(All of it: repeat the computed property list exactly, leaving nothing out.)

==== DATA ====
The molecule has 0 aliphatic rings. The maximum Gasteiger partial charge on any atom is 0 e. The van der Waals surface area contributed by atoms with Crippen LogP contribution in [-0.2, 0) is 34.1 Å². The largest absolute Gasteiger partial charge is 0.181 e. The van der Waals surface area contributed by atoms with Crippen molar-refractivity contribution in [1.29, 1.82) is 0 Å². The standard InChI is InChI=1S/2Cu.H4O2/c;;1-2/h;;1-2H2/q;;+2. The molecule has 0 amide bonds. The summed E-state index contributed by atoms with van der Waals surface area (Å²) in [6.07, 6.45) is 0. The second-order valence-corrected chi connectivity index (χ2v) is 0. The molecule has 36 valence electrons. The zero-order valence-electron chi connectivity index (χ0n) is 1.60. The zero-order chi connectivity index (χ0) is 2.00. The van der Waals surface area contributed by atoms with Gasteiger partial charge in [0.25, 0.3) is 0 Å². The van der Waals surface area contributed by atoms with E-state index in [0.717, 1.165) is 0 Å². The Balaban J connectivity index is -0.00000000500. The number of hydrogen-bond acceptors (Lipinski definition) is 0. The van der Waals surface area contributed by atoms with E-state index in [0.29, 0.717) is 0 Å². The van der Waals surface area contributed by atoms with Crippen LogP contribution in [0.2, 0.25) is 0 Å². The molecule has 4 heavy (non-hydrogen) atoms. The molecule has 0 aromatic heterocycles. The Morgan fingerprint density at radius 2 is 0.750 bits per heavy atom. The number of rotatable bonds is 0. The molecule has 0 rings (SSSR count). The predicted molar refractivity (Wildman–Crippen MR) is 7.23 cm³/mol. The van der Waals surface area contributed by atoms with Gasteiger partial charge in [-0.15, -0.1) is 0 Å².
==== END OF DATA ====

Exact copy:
The molecule has 0 aliphatic rings. The maximum Gasteiger partial charge on any atom is 0 e. The van der Waals surface area contributed by atoms with Crippen LogP contribution in [-0.2, 0) is 34.1 Å². The largest absolute Gasteiger partial charge is 0.181 e. The van der Waals surface area contributed by atoms with Crippen molar-refractivity contribution in [1.29, 1.82) is 0 Å². The standard InChI is InChI=1S/2Cu.H4O2/c;;1-2/h;;1-2H2/q;;+2. The molecule has 0 amide bonds. The summed E-state index contributed by atoms with van der Waals surface area (Å²) in [6.07, 6.45) is 0. The second-order valence-corrected chi connectivity index (χ2v) is 0. The molecule has 36 valence electrons. The zero-order valence-electron chi connectivity index (χ0n) is 1.60. The zero-order chi connectivity index (χ0) is 2.00. The van der Waals surface area contributed by atoms with Gasteiger partial charge in [0.25, 0.3) is 0 Å². The van der Waals surface area contributed by atoms with E-state index in [0.717, 1.165) is 0 Å². The Balaban J connectivity index is -0.00000000500. The number of hydrogen-bond acceptors (Lipinski definition) is 0. The van der Waals surface area contributed by atoms with E-state index in [0.29, 0.717) is 0 Å². The van der Waals surface area contributed by atoms with Crippen LogP contribution in [0.2, 0.25) is 0 Å². The molecule has 4 heavy (non-hydrogen) atoms. The molecule has 0 aromatic heterocycles. The Morgan fingerprint density at radius 2 is 0.750 bits per heavy atom. The number of rotatable bonds is 0. The molecule has 0 rings (SSSR count). The predicted molar refractivity (Wildman–Crippen MR) is 7.23 cm³/mol. The van der Waals surface area contributed by atoms with Gasteiger partial charge in [-0.15, -0.1) is 0 Å².